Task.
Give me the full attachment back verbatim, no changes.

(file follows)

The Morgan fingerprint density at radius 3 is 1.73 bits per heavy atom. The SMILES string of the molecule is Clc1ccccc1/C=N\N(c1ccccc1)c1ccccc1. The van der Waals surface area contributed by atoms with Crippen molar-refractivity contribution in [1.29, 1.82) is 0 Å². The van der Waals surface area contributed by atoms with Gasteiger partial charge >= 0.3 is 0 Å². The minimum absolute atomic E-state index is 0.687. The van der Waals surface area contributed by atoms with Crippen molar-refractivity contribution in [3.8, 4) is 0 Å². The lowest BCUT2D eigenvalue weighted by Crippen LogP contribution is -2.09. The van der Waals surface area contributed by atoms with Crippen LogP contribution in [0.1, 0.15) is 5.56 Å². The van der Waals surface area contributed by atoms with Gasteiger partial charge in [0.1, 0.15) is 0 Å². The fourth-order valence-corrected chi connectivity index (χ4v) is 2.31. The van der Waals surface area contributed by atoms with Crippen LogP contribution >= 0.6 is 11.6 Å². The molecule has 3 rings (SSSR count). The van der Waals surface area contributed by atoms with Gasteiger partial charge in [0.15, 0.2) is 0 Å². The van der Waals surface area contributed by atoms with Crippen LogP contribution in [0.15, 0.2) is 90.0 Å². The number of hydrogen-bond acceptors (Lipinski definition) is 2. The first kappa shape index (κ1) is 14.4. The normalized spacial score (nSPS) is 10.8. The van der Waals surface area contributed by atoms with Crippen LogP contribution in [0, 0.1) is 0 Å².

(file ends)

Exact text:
The Morgan fingerprint density at radius 3 is 1.73 bits per heavy atom. The SMILES string of the molecule is Clc1ccccc1/C=N\N(c1ccccc1)c1ccccc1. The van der Waals surface area contributed by atoms with Crippen molar-refractivity contribution in [1.29, 1.82) is 0 Å². The van der Waals surface area contributed by atoms with Gasteiger partial charge >= 0.3 is 0 Å². The minimum absolute atomic E-state index is 0.687. The van der Waals surface area contributed by atoms with Crippen molar-refractivity contribution in [3.8, 4) is 0 Å². The lowest BCUT2D eigenvalue weighted by Crippen LogP contribution is -2.09. The van der Waals surface area contributed by atoms with Crippen LogP contribution in [0.1, 0.15) is 5.56 Å². The van der Waals surface area contributed by atoms with Gasteiger partial charge in [0.1, 0.15) is 0 Å². The fourth-order valence-corrected chi connectivity index (χ4v) is 2.31. The van der Waals surface area contributed by atoms with Crippen LogP contribution >= 0.6 is 11.6 Å². The molecule has 3 rings (SSSR count). The van der Waals surface area contributed by atoms with Gasteiger partial charge in [0.15, 0.2) is 0 Å². The van der Waals surface area contributed by atoms with Crippen LogP contribution in [0.15, 0.2) is 90.0 Å². The number of hydrogen-bond acceptors (Lipinski definition) is 2. The first kappa shape index (κ1) is 14.4. The normalized spacial score (nSPS) is 10.8. The van der Waals surface area contributed by atoms with Crippen LogP contribution in [0, 0.1) is 0 Å².